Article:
Herb gardens are familiar to many herbalists. However, herb gardens should also be understood by aromatherapists as many essential oils are derived from herbs. Herb gardens have been traditional for centuries and are enjoying a revival, of sorts, among homesteaders, and modern day plant folk. Here’s a quick look at aromatic and medicinal herb gardens for the aromatherapist.
Historic Use of the Word Herb
Although herbs have been used for many centuries, a plant which was commonly classed as an herb in the past may not be known as an herb today; suprisingly, flowers such as roses, irises, and peonies were previously known as herbs. In addition, carrots and onions were known as pot herbs in sixteenth century England and many aromatic plants were grown for household use.
Today, the term herb is more commonly used to describe plants such as dill, parsley, and coriander. The botanic description for herb, as defined in the Concise Oxford Dictionary 10th Edition (1999: Oxford University Press, UK) is:
“any seed-bearing plant which does not have a woody stem and dies down to the ground after flowering”
or “any plant with leaves, seeds or flowers used for flavoring, food, medicine or perfume.”
The Medicinal Herb Garden
The modern history of scented gardens shows that it was medieval cloister gardens of the monasteries which began a practice of growing herbs for medicinal, culinary, and aromatic purposes. Gardens were split into the physic (or medicinal herb) garden, and the kitchen herb garden. Well known English physic gardens today, which were amongst the first physic gardens to be established, are the Oxford Physic Garden (1621) and Chelsea Physic Garden (1673).
Physic gardens were designed with a number of raised garden beds, with cross-sections of paths; medicinal herbs included lavender, rosemary, sage, rue and mint. Many physic gardens of the Middle Ages were influenced by astrology until the theory of science became popular in the eighteenth century. Today, medicinal herb garden plants include chamomile, sage, fennel, mint, lemon balm, verbena and lime flowers; physic garden plants are often used to make herbal teas or digestive tisanes, a popular tool for herbalists.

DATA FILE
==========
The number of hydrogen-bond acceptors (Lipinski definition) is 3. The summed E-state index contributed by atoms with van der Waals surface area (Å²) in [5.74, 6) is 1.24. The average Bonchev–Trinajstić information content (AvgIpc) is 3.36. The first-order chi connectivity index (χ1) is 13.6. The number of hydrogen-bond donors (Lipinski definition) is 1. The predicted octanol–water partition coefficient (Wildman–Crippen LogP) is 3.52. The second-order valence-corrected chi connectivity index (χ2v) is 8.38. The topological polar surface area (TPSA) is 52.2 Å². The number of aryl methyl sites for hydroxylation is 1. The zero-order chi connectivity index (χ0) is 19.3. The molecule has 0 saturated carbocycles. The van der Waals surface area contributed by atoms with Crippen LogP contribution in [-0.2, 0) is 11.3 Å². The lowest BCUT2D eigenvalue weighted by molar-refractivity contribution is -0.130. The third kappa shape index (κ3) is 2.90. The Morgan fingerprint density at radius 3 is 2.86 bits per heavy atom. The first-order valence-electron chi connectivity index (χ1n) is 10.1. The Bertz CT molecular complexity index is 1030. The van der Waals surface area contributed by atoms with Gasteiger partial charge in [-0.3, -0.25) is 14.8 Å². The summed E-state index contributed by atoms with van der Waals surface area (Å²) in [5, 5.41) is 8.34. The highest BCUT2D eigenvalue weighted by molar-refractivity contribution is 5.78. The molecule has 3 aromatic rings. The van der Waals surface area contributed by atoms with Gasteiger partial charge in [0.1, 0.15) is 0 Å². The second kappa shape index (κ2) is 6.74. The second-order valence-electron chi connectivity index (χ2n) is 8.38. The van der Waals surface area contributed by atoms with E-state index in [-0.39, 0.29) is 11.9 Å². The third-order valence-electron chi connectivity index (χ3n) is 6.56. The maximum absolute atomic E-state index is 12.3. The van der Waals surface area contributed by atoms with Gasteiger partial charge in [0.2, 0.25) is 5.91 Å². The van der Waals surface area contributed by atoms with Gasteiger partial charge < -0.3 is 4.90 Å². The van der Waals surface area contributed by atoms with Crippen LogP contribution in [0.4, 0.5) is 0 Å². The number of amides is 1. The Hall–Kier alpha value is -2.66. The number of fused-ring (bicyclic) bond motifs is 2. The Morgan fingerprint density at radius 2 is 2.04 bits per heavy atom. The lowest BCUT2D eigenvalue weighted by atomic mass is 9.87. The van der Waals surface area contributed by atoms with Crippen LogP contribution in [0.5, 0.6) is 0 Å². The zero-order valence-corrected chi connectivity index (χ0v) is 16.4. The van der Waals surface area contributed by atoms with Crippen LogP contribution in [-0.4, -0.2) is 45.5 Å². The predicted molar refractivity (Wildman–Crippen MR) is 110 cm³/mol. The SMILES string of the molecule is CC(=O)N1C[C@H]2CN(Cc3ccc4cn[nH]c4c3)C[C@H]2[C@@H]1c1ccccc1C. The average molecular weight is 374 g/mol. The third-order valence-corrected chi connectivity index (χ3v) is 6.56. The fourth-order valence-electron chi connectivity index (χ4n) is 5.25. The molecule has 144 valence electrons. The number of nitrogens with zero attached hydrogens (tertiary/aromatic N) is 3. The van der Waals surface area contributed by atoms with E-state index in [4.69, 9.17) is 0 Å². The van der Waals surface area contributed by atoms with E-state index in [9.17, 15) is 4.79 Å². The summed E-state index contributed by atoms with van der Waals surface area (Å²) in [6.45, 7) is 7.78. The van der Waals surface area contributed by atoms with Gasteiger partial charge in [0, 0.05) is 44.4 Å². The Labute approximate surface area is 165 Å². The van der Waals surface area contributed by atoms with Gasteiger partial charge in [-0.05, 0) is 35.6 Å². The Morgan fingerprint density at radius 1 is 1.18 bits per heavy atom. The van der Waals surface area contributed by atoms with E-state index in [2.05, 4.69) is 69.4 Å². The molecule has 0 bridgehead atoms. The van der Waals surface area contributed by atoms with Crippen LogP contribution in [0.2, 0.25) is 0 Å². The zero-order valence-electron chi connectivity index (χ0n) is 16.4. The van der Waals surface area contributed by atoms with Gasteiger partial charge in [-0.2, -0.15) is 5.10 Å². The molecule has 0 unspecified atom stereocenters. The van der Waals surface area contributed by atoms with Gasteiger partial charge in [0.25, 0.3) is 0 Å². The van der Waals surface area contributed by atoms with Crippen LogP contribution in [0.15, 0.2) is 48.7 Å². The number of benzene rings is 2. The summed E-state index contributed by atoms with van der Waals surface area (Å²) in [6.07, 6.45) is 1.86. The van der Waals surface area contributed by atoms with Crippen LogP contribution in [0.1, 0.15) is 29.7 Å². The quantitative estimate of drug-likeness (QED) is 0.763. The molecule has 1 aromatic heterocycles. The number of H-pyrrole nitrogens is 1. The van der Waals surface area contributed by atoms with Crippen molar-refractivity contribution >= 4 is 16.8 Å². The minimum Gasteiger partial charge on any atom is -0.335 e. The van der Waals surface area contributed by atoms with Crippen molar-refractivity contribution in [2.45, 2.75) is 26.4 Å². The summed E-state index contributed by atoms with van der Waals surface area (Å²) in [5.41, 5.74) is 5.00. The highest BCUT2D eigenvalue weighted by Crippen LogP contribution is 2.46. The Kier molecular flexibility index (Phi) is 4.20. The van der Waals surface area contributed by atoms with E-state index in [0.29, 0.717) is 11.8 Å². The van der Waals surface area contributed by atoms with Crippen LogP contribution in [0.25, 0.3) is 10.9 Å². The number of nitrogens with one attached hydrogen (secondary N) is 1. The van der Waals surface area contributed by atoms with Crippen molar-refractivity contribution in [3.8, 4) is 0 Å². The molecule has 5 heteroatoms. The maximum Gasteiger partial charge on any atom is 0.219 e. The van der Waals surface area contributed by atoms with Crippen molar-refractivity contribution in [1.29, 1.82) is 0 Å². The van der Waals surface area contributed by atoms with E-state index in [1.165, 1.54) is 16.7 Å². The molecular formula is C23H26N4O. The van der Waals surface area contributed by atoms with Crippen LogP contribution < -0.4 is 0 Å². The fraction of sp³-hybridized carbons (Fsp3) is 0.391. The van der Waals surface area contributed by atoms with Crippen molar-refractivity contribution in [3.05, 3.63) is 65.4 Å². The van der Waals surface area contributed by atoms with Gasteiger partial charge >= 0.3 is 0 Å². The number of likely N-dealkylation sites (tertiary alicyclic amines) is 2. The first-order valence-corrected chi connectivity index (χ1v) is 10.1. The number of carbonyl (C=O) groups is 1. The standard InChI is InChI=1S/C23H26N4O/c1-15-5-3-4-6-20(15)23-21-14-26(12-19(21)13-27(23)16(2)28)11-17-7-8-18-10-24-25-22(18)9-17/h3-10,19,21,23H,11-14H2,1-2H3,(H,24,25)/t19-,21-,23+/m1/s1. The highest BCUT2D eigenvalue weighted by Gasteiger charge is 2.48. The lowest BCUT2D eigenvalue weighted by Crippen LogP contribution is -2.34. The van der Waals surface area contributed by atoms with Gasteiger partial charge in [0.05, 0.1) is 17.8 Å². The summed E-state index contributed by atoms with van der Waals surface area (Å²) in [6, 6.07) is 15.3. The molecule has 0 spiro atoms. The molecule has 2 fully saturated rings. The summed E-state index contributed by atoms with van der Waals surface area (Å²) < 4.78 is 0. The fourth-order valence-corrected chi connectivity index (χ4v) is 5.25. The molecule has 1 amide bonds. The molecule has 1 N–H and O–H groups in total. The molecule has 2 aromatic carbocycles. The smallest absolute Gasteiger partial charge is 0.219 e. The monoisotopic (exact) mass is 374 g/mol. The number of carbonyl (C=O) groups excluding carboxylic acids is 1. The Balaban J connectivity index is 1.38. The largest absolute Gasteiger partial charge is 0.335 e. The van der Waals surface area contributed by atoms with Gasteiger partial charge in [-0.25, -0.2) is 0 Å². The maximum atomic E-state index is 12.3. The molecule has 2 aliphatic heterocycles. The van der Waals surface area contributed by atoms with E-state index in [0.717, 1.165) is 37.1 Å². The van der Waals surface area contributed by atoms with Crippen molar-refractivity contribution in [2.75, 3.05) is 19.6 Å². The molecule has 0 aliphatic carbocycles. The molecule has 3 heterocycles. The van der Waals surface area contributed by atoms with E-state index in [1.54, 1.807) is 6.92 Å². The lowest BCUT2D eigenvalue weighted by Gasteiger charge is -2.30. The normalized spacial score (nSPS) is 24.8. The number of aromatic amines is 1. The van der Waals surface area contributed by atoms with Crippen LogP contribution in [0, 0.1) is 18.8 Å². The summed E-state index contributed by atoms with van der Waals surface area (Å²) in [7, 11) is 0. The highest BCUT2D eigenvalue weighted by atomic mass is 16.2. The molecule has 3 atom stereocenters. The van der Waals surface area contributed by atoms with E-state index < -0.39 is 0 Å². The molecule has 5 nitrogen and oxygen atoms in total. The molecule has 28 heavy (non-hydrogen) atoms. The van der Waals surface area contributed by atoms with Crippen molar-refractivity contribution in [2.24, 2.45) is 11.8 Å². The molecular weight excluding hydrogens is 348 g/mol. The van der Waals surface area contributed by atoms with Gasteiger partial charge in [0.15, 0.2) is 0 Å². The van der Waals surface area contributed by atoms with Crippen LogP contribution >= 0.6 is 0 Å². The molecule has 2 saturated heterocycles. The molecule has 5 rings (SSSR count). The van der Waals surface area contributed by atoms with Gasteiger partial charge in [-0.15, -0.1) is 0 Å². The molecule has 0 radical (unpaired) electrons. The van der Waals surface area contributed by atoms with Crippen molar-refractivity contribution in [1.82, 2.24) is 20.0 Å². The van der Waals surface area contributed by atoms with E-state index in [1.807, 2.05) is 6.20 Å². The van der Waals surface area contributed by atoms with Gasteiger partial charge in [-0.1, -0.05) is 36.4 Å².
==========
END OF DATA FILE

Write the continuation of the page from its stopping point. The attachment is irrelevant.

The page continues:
The Aromatic Herb Garden
In the Middle Ages, herbs often had the dual purpose of being used for medicinal purposes and for fragrant aromas, used to disguise the many unpleasant smells of poor sanitization and personal hygiene. Queen Elizabeth I of England (1533 – 1603) used the herb meadowsweet on the palace floors; in the churches and houses of the wealthy, herbs of lavender, hyssop, chamomile, and sage were strewn on floors, releasing a fragrant aroma when walked upon.
Small posies of tussie-mussies were made from aromatic flowers and herbs, initially to combat against disease, but were later given as tokens of love by sweethearts. Aromatic flowers and herbs were often grown specifically for use in the still room, where perfumes, soaps, remedies, flower waters and cosmetics were made from the home-grown plants.
Today, an aromatic herb garden is combined with the medicinal herb garden of the past because many herbs are grown for their aroma and medicinal value (whether that be as an essential oil, hydrosol, tea, or infused oil).
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Lawless, Julia 2001 The Aromatherapy Garden London, UK: Kyle Cathie Ltd
Author is a 20 year veteran in the health care and aromatherapy industry, a UK-certified aromatherapist, published author in aromatherapy, an approved education provider for the National Association for Holistic Aromatherapy (NAHA), an aromatherapy business owner, a consultant, and Chief Editor for the NAHA Aromatherapy Journal.